[CrossRef]

J. Lightwave Technol. (4)

S. Venkatesh and W. V. Sorin, “Phase noise considerations in coherent optical FMCW reflectometry,” J. Lightwave Technol.11(10), 1694–1700 (1993).
[CrossRef]

Y. Koshikiya, X. Fan, and F. Ito, “Long range and cm-level spatial resolution measurement using coherent optical frequency domain reflectometry with SSB-SC modulation and narrow linewidth fiber laser,” J. Lightwave Technol.26(18), 3287–3294 (2008).
[CrossRef]

J. P. von der Weid, R. Passy, G. Mussi, and N. Gisin, “On the characterization of optical fiber network components with optical frequency domain reflectometry,” J. Lightwave Technol.15(7), 1131–1141 (1997).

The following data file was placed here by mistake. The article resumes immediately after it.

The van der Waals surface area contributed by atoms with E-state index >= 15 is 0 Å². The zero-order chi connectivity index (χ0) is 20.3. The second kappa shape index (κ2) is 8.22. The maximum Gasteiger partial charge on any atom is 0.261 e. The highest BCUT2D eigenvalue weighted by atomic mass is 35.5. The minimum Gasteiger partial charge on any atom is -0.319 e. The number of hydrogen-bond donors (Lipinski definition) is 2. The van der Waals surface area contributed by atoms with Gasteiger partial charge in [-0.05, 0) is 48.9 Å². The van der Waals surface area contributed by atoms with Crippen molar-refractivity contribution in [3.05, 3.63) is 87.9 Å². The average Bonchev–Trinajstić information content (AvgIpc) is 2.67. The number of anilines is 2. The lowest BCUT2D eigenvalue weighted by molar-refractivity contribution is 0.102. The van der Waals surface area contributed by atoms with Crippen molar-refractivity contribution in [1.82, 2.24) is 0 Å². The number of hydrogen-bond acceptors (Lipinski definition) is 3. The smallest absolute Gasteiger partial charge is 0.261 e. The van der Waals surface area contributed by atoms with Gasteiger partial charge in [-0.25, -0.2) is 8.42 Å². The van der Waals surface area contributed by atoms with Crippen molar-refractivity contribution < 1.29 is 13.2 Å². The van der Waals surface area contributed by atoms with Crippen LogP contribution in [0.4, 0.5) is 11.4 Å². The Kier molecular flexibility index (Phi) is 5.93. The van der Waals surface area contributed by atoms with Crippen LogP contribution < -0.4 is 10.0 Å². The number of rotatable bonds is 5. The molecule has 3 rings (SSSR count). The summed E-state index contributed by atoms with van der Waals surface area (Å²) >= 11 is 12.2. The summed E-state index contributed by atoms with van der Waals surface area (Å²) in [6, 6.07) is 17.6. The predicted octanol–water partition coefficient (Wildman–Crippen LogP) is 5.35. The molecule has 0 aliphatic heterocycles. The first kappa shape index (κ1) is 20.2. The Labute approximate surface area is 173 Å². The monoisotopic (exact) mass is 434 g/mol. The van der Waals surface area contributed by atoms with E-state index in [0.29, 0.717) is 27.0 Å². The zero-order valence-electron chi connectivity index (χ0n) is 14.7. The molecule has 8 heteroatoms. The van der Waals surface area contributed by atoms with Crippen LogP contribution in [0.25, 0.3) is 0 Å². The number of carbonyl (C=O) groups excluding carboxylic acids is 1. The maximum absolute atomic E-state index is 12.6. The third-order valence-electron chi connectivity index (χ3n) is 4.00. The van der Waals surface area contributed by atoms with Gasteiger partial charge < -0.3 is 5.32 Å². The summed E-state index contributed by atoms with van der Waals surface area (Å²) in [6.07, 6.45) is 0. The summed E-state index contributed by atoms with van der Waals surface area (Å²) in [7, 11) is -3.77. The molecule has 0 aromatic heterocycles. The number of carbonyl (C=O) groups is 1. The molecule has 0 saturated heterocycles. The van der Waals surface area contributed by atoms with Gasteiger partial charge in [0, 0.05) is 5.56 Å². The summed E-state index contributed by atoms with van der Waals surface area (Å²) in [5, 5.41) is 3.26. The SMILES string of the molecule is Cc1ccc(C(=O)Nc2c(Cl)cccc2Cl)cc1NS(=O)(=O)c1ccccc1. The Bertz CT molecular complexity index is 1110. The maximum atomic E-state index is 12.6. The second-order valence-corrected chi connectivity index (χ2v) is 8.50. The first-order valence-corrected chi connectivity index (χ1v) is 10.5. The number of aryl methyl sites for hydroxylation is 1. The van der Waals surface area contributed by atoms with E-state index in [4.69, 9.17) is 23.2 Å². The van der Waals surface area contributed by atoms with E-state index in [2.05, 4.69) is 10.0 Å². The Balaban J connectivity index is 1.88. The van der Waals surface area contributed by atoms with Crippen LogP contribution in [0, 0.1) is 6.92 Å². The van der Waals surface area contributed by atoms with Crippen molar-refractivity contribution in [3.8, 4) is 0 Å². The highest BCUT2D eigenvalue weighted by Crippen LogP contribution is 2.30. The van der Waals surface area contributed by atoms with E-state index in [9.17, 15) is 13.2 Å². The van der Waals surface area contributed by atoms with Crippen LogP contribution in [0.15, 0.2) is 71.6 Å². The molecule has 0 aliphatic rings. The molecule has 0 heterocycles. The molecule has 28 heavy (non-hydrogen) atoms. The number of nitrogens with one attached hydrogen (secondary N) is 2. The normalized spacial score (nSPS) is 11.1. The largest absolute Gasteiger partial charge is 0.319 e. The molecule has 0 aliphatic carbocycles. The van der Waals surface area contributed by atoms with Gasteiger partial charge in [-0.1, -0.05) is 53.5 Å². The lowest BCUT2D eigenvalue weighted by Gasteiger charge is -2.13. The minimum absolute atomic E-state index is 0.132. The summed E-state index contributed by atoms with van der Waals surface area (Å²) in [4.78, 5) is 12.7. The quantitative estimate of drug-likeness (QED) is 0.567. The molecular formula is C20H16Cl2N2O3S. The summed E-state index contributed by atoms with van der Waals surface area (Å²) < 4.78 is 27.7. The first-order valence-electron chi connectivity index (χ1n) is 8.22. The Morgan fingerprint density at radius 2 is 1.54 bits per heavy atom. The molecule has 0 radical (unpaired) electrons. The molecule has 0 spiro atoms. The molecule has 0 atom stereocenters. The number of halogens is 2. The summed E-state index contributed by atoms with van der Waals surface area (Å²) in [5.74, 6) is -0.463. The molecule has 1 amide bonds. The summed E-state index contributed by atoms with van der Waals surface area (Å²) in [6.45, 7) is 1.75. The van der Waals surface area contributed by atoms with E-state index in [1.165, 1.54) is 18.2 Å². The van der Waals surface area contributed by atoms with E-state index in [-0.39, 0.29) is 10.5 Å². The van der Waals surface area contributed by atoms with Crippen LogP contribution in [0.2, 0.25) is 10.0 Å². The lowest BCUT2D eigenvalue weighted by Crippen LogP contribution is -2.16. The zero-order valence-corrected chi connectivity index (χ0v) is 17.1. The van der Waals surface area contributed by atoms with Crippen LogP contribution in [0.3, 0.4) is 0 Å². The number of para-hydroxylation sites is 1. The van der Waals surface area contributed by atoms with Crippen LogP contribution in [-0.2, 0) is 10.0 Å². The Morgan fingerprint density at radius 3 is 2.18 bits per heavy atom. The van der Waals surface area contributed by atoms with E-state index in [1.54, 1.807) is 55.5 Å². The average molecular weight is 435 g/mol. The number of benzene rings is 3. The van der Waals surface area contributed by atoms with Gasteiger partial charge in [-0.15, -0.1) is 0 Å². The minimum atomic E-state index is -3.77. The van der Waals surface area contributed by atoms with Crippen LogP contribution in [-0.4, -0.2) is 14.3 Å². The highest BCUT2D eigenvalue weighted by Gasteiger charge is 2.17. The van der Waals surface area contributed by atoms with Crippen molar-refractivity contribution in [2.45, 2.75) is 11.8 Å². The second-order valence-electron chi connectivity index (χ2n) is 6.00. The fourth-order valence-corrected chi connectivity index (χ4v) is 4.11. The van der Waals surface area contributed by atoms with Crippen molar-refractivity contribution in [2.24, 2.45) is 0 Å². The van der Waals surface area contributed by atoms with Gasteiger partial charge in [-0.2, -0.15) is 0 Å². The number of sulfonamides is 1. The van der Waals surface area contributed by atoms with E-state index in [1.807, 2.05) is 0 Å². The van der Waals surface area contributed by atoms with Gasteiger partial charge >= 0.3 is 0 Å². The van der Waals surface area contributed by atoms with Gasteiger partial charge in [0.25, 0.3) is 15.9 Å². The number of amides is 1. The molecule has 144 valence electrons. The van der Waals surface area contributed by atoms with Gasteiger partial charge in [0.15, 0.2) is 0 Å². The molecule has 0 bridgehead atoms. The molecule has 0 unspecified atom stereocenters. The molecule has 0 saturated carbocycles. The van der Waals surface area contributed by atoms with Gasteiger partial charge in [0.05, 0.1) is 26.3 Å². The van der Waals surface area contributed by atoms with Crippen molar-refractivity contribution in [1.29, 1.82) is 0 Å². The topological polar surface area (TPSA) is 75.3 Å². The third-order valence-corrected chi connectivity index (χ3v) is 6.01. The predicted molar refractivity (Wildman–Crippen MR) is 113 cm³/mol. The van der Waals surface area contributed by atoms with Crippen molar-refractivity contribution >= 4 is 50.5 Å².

[CrossRef]

Y. Koshikiya, X. Fan, and F. Ito, “Influence of acoustic perturbation of fibers in phase-noise-compensated optical-frequency-domain reflecometry,” J. Lightwave Technol.28, 3323–3328 (2010).

Opt. Express (2)

Opt. Lett. (2)

Other (1)

A. J. Hymans and J. Lait, “Analysis of a frequency-modulated continuous-wave ranging system,” in Proceedings of IEE- Part B: Electronic and Communication Engineering (The Institution of Electrical Engineers, 1960), pp. 365–372.

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Figures (5)

Fig. 1
Fig. 1

The concept of bandwidth-division in DI-OFDR whereby the required sampling rate can be reduced from fs to fs/N.

Fig. 2
Fig. 2

A digitally enhanced homodyne OFDR configuration, showing N = 3 isolated fiber sections each with uniquely offset PRN code sequences at the photodetector. For simplicity a single reflection is assumed to occur in each isolated fiber section.

Fig. 3
Fig. 3

Typical beat note resulting from triangular frequency modulation.

Fig. 4
Fig. 4